Russia inks deal to launch two South Korean satellites on Soyuz rocketScience & Space August 21, 13:33
Poll reveals Russians take pride in country’s symbolsSociety & Culture August 21, 13:15
Press review: Moscow works to cool off US-North Korea spat and Japan eyes peace treatyPress Review August 21, 13:00
Passenger ground effect vehicle seating 100 to be created in Russia in 2020-2022Military & Defense August 21, 12:35
Australian cyclist Perkins gets Russian passportSport August 21, 12:21
St. Petersburg buyer scoops up Yeltsin’s limousine for over $330,000Society & Culture August 21, 12:20
US suspends procedure of issuing nonimmigrant visas throughout Russia as of August 23World August 21, 11:59
Four stabbing attack victims from West Siberian city remain in grave conditionWorld August 21, 11:21
Russian Arctic National Park to set up reserve area on Novaya ZemlyaSociety & Culture August 21, 9:36
MOSCOW, August 29 (Itar-Tass) —— Thee members of the current crew working aboard the International Space Station (ISS) can return to Earth on September 16, the Federal Space Agency (Roscosmos) said on Monday, August 29.
Initially, the Soyuz TMA-21 spaceship with three ISS crewmembers was scheduled to land on September 8, but the abortive launch of a Progress transport ship on August 24 necessitated adjustments in the schedule.
Roscosmos spokesman Alexei Kuznetsov said the landing of the ship with Andrei Borisenko, Alexander Samokutyayev and Ron Garan would be postponed for a week.
As for the trip of the next resident crew to the ISS, it will take place only after the launch of the next transport ship, i.e., not earlier than late October.
“The final date of the landing and launch will be approved depending on the findings of the emergency commission [which is investigating the accident],| Kuznetsov said.
A source in rocket and space industry said earlier that the ISS crew has sufficient supply of oxygen, food and other materials.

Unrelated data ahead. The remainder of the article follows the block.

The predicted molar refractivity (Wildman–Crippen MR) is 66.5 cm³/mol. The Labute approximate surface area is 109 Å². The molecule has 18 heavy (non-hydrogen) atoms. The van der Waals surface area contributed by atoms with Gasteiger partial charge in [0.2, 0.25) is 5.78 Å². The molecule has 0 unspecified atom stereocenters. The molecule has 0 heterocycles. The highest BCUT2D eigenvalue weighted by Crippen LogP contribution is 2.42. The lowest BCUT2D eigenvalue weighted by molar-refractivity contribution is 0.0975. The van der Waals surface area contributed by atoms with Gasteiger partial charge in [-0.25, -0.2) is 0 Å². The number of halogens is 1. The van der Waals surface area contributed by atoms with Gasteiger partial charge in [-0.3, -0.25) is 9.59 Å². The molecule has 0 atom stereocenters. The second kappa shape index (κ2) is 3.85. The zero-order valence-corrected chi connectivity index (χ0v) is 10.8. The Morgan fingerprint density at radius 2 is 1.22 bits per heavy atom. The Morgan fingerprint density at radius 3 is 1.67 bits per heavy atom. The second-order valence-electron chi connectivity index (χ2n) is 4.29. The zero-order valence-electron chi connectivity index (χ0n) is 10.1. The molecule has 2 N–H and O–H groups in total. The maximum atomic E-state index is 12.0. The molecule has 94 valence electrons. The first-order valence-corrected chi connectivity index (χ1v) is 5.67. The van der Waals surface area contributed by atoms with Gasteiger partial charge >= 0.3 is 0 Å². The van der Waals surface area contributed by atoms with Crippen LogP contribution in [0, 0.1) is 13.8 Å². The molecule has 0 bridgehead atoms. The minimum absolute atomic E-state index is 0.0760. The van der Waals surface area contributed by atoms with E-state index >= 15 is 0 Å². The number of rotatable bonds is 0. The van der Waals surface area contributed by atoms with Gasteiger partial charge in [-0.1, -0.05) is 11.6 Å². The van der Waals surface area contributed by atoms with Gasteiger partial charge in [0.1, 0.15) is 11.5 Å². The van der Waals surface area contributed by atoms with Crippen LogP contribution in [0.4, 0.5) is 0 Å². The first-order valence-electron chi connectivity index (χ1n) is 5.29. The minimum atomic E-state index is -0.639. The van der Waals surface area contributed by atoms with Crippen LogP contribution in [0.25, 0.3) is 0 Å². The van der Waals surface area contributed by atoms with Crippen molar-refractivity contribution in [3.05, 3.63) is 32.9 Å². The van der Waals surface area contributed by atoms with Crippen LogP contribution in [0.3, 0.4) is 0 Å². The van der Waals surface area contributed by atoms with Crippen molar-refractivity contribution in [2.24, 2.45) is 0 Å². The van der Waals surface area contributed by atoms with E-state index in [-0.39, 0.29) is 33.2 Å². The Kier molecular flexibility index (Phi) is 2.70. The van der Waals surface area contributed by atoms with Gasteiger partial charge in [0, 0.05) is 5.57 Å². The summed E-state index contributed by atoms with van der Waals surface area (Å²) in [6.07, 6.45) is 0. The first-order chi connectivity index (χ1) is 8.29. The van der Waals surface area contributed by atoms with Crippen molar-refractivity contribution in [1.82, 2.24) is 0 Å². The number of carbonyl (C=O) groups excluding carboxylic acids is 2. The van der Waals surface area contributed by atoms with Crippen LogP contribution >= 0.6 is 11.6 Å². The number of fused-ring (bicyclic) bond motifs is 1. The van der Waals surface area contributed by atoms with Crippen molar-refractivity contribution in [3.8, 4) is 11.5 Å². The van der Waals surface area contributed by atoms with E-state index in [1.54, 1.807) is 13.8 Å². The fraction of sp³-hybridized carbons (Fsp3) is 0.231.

Currently, there is a crew of six working aboard the ISS: Andrei Borisenko, Alexander Samokutyayev and Sergei Volkov of Russia, Ronald Garan and Michael Fossum of the NASA, and Satoshi Furukawa of Japan.
This year’s fourth Russian Progress transport ship that blasted off from Baikonur, Kazakhstan, on August 24 failed to reach the target orbit.
“According to preliminary information, during the launch of a Soyuz-U carrier rocket with a Progress M-12M transport ship aboard on August 24, the engine malfunctioned in the third stage on the 325th second, which resulted in its emergency deactivation,” Roscosmos said after the accident.
A source in rocket and space industry said that “after 350 seconds of the flight a drop in pressure in the fuel tanks was registered, after which contact with the spacecraft was lost”.
The transport ship was to deliver more than 2,6 tonnes of supplies, including food, water, fuel, equipment, and presents, to the International Space Station (ISS).
Space Troops spokesman, Lieutenant-Colonel Vitaly Vyatkin quoted Space Troops Commander Oleg Ostapenko as saying that “the abortive launch of a Soyuz-U carrier rocket with a Progress transport ship from Baikonur has not affected the preparations for the launch of a Soyuz-2 carrier rocket with a GLONASS satellite from Plesetsk scheduled for August 26.”
This is the fourth transport ship launch this year. The fifth one is scheduled for autumn.
Initially it was planned that after the end of U.S. space shuttle flights, Russia would send 4 manned and 6 transport ships to the ISS annually, but rocket and space industry specialists said the sixth transport ship might be launched to the ISS early next year.
“This year Russian ships, the European ATV, the Japanese HTV and the last shuttles brought all the necessary supplies to the station and there is no need to send one more transport ship at the end of the year,” the Mission Control Centre said.
However no postponement has been officially announced so far.
This is the second abortive space launch in Russia over the past seven days. On August 18, the telecommunication satellite Express-AM-4 was lost.
On February 1, a Rokot carrier rocket launched from Plesetsk failed to put the military satellite Geo IK-2 to the designated orbit.